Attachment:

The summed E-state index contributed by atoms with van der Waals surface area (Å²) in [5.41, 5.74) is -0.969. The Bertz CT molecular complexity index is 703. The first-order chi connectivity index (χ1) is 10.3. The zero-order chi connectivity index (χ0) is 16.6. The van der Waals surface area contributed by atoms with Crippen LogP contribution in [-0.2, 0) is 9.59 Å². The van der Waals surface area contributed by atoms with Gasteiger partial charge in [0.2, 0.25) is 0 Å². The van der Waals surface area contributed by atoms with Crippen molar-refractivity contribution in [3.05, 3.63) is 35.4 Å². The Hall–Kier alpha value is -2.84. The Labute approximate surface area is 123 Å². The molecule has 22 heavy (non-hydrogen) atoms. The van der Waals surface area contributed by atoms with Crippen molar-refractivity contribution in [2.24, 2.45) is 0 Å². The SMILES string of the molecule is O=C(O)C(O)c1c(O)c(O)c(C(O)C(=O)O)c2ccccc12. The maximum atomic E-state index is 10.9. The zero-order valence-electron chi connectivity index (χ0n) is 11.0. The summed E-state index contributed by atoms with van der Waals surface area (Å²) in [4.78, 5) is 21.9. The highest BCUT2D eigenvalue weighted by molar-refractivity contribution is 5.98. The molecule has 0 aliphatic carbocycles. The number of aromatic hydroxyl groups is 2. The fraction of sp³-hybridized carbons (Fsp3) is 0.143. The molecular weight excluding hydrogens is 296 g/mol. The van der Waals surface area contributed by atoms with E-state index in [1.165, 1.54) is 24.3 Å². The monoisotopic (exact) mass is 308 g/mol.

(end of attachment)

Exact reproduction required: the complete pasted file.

The summed E-state index contributed by atoms with van der Waals surface area (Å²) in [5.41, 5.74) is -0.969. The Bertz CT molecular complexity index is 703. The first-order chi connectivity index (χ1) is 10.3. The zero-order chi connectivity index (χ0) is 16.6. The van der Waals surface area contributed by atoms with Crippen LogP contribution in [-0.2, 0) is 9.59 Å². The van der Waals surface area contributed by atoms with Gasteiger partial charge in [0.2, 0.25) is 0 Å². The van der Waals surface area contributed by atoms with Crippen molar-refractivity contribution in [3.05, 3.63) is 35.4 Å². The Hall–Kier alpha value is -2.84. The Labute approximate surface area is 123 Å². The molecule has 22 heavy (non-hydrogen) atoms. The van der Waals surface area contributed by atoms with Crippen molar-refractivity contribution in [2.24, 2.45) is 0 Å². The SMILES string of the molecule is O=C(O)C(O)c1c(O)c(O)c(C(O)C(=O)O)c2ccccc12. The maximum atomic E-state index is 10.9. The zero-order valence-electron chi connectivity index (χ0n) is 11.0. The summed E-state index contributed by atoms with van der Waals surface area (Å²) in [4.78, 5) is 21.9. The highest BCUT2D eigenvalue weighted by molar-refractivity contribution is 5.98. The molecule has 0 aliphatic carbocycles. The number of aromatic hydroxyl groups is 2. The fraction of sp³-hybridized carbons (Fsp3) is 0.143. The molecular weight excluding hydrogens is 296 g/mol. The van der Waals surface area contributed by atoms with E-state index in [1.165, 1.54) is 24.3 Å². The monoisotopic (exact) mass is 308 g/mol.